Alaska Airlines approached us at Artefact to help them improve the workflow and software user experience for their call center representatives.


The reps' fragmented and inefficient workflow hampered their ability to give the much-touted Alaska customer service.


After a couple of weeks of hands-on research at their call center, we synthesized our findings, gleaned insights, and developed design principles which informed every aspect of the design. We then began to sketch new workflow and software concepts.


We brought our concepts to a higher fidelity and created rough concept prototypes in Invision. We went back to the call center to evaluate them in-person with call center representatives, and

we refined the prototypes into a final flow that incorporated five key opportunity areas that we discovered through our research:


  1. failure-free synchronized data

  2. consolidated one-stop shop for info and apps

  3. pushed and contextual information

  4. consistent and intuitive UI

  5. automation of complex processes. 


We also provided a high-level roadmap for future rollout. The UX concept screens flowed through a future scenario as though Alaska had executed the full roadmap.

The scenario followed Gloria, an agent, through a call with a customer named Rebecca who called in with two issues on an existing reservation:

  1. Her sister’s name is incorrect on the reservation

  2. She needs to change an existing flight segment

The UX concept screens illustrated specific examples of solutions within each key opportunity area.


This project helped them understand the importance of approaching future development from a user-centered standpoint, and committing to doing it right rather than simply plucking off low-hanging fruit.



VMWare | VRealize Operations Vision

Visual + UX Design

VMWare asked us at Artefact to establish a new vision for vRealize Operations (Ops.Next) based on research-driven insights.


The vROps application was understood by a relatively small group of “PhD” masters of the tool, and we were brought in to help make it more relevant and accessible to the rest of the users. 


After extensive user research across several states and companies, we noted plenty of challenges the users faced day-to-day. We saw opportunities to transform vROps from a “views and reports” tool to a portal that would empower teams with shared understanding and help IT business decision makes become proactive and confident about the health and capacity of their systems. 

We designed a customizable dashboard that would serve as the launching pad for the rest of the app in order to optimize for common workflows and reflect best practices. We enabled it with pin-able information cards and intelligent search to cut through the noise and provide clarity of purpose. We also designed a system of application-centric troubleshooting to provide for a varied set of users with a focused set of needs. 


We created click-through prototypes to paint a future vision where Ops.Next became a critical tool for more stakeholders within the organization.


We showed specifically how more team members would overcome the app's steep learning curve and use it daily to diagnose and resolve most problems.


This would free the “PhD” level masters of the tool from heavy use, allowing them to delegate more tasks to their team to focus on planning and strategy. Our vision would also enable customers to self-diagnose their applications and solve problems with fewer escalations.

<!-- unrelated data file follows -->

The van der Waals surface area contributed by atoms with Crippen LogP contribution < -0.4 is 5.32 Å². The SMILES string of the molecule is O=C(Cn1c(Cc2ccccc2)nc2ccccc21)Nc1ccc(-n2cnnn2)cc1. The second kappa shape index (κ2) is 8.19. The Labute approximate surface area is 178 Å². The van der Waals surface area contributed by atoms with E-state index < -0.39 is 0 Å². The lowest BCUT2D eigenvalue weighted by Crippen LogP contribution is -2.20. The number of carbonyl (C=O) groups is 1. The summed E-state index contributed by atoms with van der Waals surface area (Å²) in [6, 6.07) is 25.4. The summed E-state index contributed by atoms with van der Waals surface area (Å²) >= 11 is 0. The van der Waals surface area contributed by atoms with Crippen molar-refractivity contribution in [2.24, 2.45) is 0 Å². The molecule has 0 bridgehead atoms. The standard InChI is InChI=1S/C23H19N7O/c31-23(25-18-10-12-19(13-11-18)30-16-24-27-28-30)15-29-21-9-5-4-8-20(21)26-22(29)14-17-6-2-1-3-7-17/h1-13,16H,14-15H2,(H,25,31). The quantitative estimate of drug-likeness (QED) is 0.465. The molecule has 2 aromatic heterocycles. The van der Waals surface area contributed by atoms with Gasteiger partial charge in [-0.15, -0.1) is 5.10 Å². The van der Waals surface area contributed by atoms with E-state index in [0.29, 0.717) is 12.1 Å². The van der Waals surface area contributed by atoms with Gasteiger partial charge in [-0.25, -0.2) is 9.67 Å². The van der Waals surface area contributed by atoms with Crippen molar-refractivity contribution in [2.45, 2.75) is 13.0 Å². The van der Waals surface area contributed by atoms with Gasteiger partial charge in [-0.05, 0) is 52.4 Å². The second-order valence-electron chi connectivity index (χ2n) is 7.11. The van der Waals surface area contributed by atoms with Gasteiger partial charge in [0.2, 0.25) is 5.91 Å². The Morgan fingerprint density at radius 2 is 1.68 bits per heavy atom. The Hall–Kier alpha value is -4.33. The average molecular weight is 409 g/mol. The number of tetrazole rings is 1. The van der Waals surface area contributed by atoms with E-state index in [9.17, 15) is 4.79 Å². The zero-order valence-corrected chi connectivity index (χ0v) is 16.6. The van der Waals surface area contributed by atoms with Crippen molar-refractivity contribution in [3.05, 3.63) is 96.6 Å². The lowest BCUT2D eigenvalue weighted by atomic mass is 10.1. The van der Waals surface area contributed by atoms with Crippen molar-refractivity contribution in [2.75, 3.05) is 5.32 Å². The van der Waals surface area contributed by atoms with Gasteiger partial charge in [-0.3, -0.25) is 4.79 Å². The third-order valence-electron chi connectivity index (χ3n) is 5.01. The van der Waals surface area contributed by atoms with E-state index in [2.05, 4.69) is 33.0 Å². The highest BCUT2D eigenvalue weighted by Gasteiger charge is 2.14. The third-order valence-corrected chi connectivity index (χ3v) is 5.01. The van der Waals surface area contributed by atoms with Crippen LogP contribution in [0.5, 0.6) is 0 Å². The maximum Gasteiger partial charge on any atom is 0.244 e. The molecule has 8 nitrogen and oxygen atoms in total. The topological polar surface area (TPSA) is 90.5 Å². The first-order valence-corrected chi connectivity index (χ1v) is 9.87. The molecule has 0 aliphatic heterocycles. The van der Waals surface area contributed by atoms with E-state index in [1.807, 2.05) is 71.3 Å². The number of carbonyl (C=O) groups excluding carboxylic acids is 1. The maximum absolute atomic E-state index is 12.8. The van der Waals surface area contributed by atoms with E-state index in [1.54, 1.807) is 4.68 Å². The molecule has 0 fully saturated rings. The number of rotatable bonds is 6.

Emirates | New Passenger Experience

UX + Storyboard + Illustration

Emirates is more than the world’s premier airline; it is one of the world’s premier luxury brands. At Artefact we proposed a new In-Flight Entertainment (IFE) customer experience for them with today’s accelerated changes in consumer behavior firmly in mind. We felt they could create lasting product leadership for ICE (their proprietary in-flight entertainment system) through a continued commitment to being different and being the best. We also wanted to raise the bar for the entire industry and deliver the world’s most entertaining, innovative, and radically simple IFE customer experience. 

We researched emerging trends in luxury and travel and based our designs on much of the data we found. For example, in 2015, 77% of the time people are using a TV, they are simultaneously using another device. This has huge implications for the IFE category, as it is moving from a passive entertainment experience, to becoming the centerpiece of a connected digital ecosystem. Since Emirates' ICE originally debuted, a new media landscape has emerged—coinciding with major changes in consumer behavior.


How we buy, how we watch, and how we communicate has all changed dramatically. We saw this as an enormous opportunity for Emirates,


as well as a danger sign that if they failed to act, they might be ripe for disruption.

We storyboarded an experience that would bring the Emirates brand to life through the creation of the most unique, innovative and luxurious digital experience in any category—not just aviation. We prioritized entertainment, and wanted to radically simplify the core ICE user experience. We also wanted to celebrate the global experience by supporting dual-byte languages and making ICE accessible to an audience with different abilities. 


We showed how they might smartly use connectivity to surprise and delight the passenger throughout the experience.

Further, we personalized the relationship with the passenger to make it easier for them to engage with the content and services they want, such as Netflix.


We also designed an IFE VR scenario and explored the different ways VR might be leveraged to make the flight both enjoyable and unique.


Using StoryboardVR, we created a UX flow demonstrating interesting concepts, including how external cameras might be accessed to put the passenger in the sky without the plane.